How to build a long distance care team

We live in a mobile society and that means that adult children will not always live near ageing parents. That makes it difficult to address their daily needs, especially if illness or chronic disease strikes. It is possible to assemble a long-distance care team that will provide for your loved one and give you peace of mind. Here are some tips on how to establish a circle of support for the elderly person you love.

1. Ask the elderly how you can be most helpful

  • What do they need daily?
  • What tasks are difficult for them?
  • Do they have regular weekly or monthly appointments – hair, GP, etc. that they need transportation to and from?

2. Talk to their GPs

  • If your loved one is willing to give you written permission, or you have lasting power of attorney, ask the GP to update you about their health. You can also discuss this with your loved one, but often, the elderly will hide information about their health condition for fear of losing their independence. You need to know exactly what the health impairments are in order to address them appropriately.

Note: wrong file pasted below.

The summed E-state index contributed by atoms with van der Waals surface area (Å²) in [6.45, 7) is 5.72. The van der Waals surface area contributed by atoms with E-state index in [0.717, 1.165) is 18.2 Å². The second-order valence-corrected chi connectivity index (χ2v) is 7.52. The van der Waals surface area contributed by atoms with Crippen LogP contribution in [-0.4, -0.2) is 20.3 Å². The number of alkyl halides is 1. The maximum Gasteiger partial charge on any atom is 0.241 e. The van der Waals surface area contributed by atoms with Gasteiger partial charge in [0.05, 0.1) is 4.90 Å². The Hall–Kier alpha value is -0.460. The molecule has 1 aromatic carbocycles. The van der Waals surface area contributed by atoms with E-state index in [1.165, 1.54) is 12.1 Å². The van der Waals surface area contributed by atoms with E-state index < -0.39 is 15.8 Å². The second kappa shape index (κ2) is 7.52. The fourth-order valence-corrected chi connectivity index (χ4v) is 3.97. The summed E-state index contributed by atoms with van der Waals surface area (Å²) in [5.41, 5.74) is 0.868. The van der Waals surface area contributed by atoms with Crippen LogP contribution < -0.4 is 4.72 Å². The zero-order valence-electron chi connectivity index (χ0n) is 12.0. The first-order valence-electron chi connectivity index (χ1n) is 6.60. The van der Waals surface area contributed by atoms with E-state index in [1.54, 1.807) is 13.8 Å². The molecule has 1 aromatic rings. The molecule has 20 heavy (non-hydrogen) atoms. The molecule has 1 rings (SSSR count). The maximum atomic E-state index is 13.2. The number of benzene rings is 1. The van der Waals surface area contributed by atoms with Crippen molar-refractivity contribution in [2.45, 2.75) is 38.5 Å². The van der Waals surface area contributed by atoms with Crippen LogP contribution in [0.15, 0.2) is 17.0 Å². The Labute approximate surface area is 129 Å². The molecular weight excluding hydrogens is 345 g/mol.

• If you do not have permission or lasting power of attorney, the GP cannot by law release confidential medical information to you.

3. Talk to friends, family members, neighbours of your loved one

  • Can a schedule of support and help be created?
  • Can a neighbour take out the dustbin or walk your loved one’s dog?
  • Can a sibling who lives nearby take your loved one to the supermarket or arrange home delivery?
  • Can neighbours or family members check in on the elderly regularly?
  • Ensure everyone has your phone numbers, e-mail and other contact information.

4. Keep detailed records

  • Create a binder to keep notes, medical records, insurance information, calendars and even printed copies of emails. This will greatly help you as the care of your loved one becomes more complex.
  • Include contact information for GP surgery, district nurses, social worker, case manager, and other healthcare professionals like physiotherapists.
  • Make copies for all those supporting and caring for your loved one, and keep the records updated.

The National Institute for Clinical Excellence has guidance for supporting adult carers. It is a rich source of information that lists numerous books, fact sheets and other information on a wide range of issues involved in carer support.